Every business that has achieved some level of market traction and profitability, even if it’s a complete basket case, knows that it does something of value. What that is may be a complete mystery, but they know it’s there – the money in the bank proves it. As such the crux of their strategies (maturation strategies) is figuring out what exactly this is. Isolating it. Articulating it. Amplifying it. As a result their process largely involves observing themselves, their record in the market, how they’ve grown, and interpreting it strategically. It’s very much an exercise of self discovery; with the business itself pointing the way.
Conversely brands who haven’t achieved traction don’t have that proof. In fact they live in fear of possibility that what they’re doing is completely worthless. You can build a slick expensive business which does nothing of value at all. (I’d say this applies to many high profile VC-inflated brands attempting to smother their markets, but I digress…) Now the fact the business doesn’t have traction yet doesn’t in any way prove that this is the case (who knows, it could get a random break tomorrow and the growth will begin). But it’s a risk. Therefore these business have to be far more speculative in their approach. They can’t really ask the question “what are we doing right”, because the answer may be “nothing”. Instead they must ask “what might we be able to do” – and to get the answer to that question they will probably have to look more outside of their business than within.
So as you can see, although the end strategy of both approaches will be similar, the way in which they go about uncovering it will be completely opposed.
We can summarise the differences with the following table:
A further important difference between starter and maturation strategies which it’s important to bear in mind is this:
Starter strategies are (probably) temporary
Maturation strategies are final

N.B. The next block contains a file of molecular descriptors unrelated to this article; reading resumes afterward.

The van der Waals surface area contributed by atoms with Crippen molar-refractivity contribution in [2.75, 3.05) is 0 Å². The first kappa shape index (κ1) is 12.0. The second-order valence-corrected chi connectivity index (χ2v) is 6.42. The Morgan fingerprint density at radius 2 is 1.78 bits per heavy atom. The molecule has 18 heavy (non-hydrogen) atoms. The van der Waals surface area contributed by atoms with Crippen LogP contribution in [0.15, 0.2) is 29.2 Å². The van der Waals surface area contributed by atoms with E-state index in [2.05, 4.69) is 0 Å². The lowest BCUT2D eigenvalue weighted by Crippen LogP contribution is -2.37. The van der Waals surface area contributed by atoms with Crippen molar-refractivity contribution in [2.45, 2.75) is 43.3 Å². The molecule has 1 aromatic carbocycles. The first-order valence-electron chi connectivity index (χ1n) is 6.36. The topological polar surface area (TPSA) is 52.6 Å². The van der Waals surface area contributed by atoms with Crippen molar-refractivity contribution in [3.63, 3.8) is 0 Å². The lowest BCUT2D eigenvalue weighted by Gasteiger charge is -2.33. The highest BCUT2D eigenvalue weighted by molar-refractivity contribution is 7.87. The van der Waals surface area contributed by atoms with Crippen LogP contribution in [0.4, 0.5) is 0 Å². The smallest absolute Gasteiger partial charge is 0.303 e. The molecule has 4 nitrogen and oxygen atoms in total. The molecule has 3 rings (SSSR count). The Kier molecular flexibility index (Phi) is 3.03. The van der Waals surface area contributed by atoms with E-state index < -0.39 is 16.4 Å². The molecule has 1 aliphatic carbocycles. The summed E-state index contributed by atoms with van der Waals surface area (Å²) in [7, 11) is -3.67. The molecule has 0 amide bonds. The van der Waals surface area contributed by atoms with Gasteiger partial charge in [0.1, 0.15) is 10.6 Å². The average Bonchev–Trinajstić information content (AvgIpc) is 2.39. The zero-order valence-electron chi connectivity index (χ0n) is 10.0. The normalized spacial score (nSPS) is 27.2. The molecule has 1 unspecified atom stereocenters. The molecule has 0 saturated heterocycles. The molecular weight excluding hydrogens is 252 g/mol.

Because of their speculative nature, it’s pretty unlikely that you’ll nail a starter strategy so perfectly that it will also serve as a maturation strategy too (i.e. be the permanent strategy of the business going forward). It can happen, but it’s doubtful. This isn’t necessarily a problem because a flawed strategy can still drive growth. Indeed all businesses who haven’t yet developed a maturation strategy (i.e. 98% of them) are in some way operating to “half right” strategies such as these. Strategies that are “wrong” but which still furnish a degree of focus, smart product development, and reasonably effective marketing.
Therefore businesses who develop starter strategies should expect to replace them with maturation strategies at some point in the future. Only when you’ve proved your worth in the market can you reasonably expect to settle on a direction which is unambiguously “right”.
Speaking for myself, I would estimate that 80% of my projects are maturation strategies. Naturally these tend to be the businesses with the budgets, but they’re also arguably the ones who can profit more from a “formal” and “tight” direction. Starter strategies can and should be much looser and more experimental. Narrow enough to give direction, but not so narrow as to back the brand into a corner, and cut off potentially contradictory growth opportunities.
So wherever you’re at, try to get into the appropriate mindset.
Don’t be an early stage brand which is too internally focused, too “purposeful”, too dogmatic, too sure of itself. You’ve not earned that right yet.
And equally don’t run a profitable and stable brand in a manner that is too trend focused, too changeable, too impatient, and too influenced by what others are doing. You’ve got something already you don’t want to lose.